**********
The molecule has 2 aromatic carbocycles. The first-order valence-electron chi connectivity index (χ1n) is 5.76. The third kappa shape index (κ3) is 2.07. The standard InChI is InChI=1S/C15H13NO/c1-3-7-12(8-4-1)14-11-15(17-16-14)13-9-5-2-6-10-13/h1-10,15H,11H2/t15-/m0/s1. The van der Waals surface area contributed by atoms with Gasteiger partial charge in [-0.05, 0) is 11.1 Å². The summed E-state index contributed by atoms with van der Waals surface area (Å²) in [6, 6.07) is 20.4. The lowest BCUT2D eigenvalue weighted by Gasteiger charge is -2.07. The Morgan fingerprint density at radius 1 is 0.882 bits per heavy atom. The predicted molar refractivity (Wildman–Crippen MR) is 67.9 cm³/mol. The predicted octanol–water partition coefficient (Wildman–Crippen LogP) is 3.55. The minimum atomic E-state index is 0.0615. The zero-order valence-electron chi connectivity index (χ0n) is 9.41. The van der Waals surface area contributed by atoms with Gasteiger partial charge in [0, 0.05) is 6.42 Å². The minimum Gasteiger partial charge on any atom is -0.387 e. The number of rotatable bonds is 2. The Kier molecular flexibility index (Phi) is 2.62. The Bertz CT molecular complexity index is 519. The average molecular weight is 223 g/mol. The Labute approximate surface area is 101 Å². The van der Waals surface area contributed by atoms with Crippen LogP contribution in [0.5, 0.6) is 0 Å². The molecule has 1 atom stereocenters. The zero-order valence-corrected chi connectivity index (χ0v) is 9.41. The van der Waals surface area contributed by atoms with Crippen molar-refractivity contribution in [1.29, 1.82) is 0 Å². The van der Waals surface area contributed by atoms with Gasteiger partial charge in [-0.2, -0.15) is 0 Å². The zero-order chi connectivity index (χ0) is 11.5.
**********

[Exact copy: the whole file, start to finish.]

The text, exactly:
The molecule has 2 aromatic carbocycles. The first-order valence-electron chi connectivity index (χ1n) is 5.76. The third kappa shape index (κ3) is 2.07. The standard InChI is InChI=1S/C15H13NO/c1-3-7-12(8-4-1)14-11-15(17-16-14)13-9-5-2-6-10-13/h1-10,15H,11H2/t15-/m0/s1. The van der Waals surface area contributed by atoms with Gasteiger partial charge in [-0.05, 0) is 11.1 Å². The summed E-state index contributed by atoms with van der Waals surface area (Å²) in [6, 6.07) is 20.4. The lowest BCUT2D eigenvalue weighted by Gasteiger charge is -2.07. The Morgan fingerprint density at radius 1 is 0.882 bits per heavy atom. The predicted molar refractivity (Wildman–Crippen MR) is 67.9 cm³/mol. The predicted octanol–water partition coefficient (Wildman–Crippen LogP) is 3.55. The minimum atomic E-state index is 0.0615. The zero-order valence-electron chi connectivity index (χ0n) is 9.41. The van der Waals surface area contributed by atoms with Gasteiger partial charge in [0, 0.05) is 6.42 Å². The minimum Gasteiger partial charge on any atom is -0.387 e. The number of rotatable bonds is 2. The Kier molecular flexibility index (Phi) is 2.62. The Bertz CT molecular complexity index is 519. The average molecular weight is 223 g/mol. The Labute approximate surface area is 101 Å². The van der Waals surface area contributed by atoms with Crippen LogP contribution in [0.5, 0.6) is 0 Å². The molecule has 1 atom stereocenters. The zero-order valence-corrected chi connectivity index (χ0v) is 9.41. The van der Waals surface area contributed by atoms with Crippen molar-refractivity contribution in [1.29, 1.82) is 0 Å². The van der Waals surface area contributed by atoms with Gasteiger partial charge in [-0.2, -0.15) is 0 Å². The zero-order chi connectivity index (χ0) is 11.5.